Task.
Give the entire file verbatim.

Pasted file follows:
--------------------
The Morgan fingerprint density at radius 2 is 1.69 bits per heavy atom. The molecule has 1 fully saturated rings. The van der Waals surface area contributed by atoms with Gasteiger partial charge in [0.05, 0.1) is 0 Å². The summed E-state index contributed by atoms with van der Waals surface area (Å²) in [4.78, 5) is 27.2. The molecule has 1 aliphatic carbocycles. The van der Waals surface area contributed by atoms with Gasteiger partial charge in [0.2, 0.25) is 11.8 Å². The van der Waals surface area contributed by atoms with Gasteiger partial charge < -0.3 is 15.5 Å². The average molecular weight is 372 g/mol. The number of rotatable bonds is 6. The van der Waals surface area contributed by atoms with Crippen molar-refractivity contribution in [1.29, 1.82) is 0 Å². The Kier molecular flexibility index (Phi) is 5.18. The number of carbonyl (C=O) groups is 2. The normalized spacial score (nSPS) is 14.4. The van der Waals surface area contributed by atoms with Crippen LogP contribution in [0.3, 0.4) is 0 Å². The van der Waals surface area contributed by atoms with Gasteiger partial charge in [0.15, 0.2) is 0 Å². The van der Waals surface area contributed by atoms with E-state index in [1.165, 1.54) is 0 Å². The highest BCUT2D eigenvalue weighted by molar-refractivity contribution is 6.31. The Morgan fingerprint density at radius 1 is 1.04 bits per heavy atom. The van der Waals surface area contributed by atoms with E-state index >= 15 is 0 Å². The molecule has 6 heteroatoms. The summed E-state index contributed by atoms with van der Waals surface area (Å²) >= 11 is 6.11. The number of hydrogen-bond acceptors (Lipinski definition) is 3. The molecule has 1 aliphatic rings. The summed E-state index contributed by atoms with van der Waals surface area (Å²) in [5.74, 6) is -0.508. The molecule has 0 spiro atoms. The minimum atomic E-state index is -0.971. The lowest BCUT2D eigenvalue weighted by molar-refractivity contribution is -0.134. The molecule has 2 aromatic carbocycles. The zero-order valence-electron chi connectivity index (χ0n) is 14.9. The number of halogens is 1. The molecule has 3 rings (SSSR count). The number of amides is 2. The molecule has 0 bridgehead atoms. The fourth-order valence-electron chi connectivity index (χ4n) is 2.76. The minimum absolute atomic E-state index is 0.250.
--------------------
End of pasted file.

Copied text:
The Morgan fingerprint density at radius 2 is 1.69 bits per heavy atom. The molecule has 1 fully saturated rings. The van der Waals surface area contributed by atoms with Gasteiger partial charge in [0.05, 0.1) is 0 Å². The summed E-state index contributed by atoms with van der Waals surface area (Å²) in [4.78, 5) is 27.2. The molecule has 1 aliphatic carbocycles. The van der Waals surface area contributed by atoms with Gasteiger partial charge in [0.2, 0.25) is 11.8 Å². The van der Waals surface area contributed by atoms with Gasteiger partial charge < -0.3 is 15.5 Å². The average molecular weight is 372 g/mol. The number of rotatable bonds is 6. The van der Waals surface area contributed by atoms with Crippen molar-refractivity contribution in [1.29, 1.82) is 0 Å². The Kier molecular flexibility index (Phi) is 5.18. The number of carbonyl (C=O) groups is 2. The normalized spacial score (nSPS) is 14.4. The van der Waals surface area contributed by atoms with Crippen LogP contribution in [0.3, 0.4) is 0 Å². The van der Waals surface area contributed by atoms with Gasteiger partial charge in [0.15, 0.2) is 0 Å². The van der Waals surface area contributed by atoms with E-state index in [1.165, 1.54) is 0 Å². The highest BCUT2D eigenvalue weighted by molar-refractivity contribution is 6.31. The Morgan fingerprint density at radius 1 is 1.04 bits per heavy atom. The van der Waals surface area contributed by atoms with E-state index >= 15 is 0 Å². The molecule has 6 heteroatoms. The summed E-state index contributed by atoms with van der Waals surface area (Å²) >= 11 is 6.11. The number of hydrogen-bond acceptors (Lipinski definition) is 3. The molecule has 1 aliphatic rings. The summed E-state index contributed by atoms with van der Waals surface area (Å²) in [5.74, 6) is -0.508. The molecule has 0 spiro atoms. The minimum atomic E-state index is -0.971. The lowest BCUT2D eigenvalue weighted by molar-refractivity contribution is -0.134. The molecule has 2 aromatic carbocycles. The zero-order valence-electron chi connectivity index (χ0n) is 14.9. The number of halogens is 1. The molecule has 3 rings (SSSR count). The number of amides is 2. The molecule has 0 bridgehead atoms. The fourth-order valence-electron chi connectivity index (χ4n) is 2.76. The minimum absolute atomic E-state index is 0.250.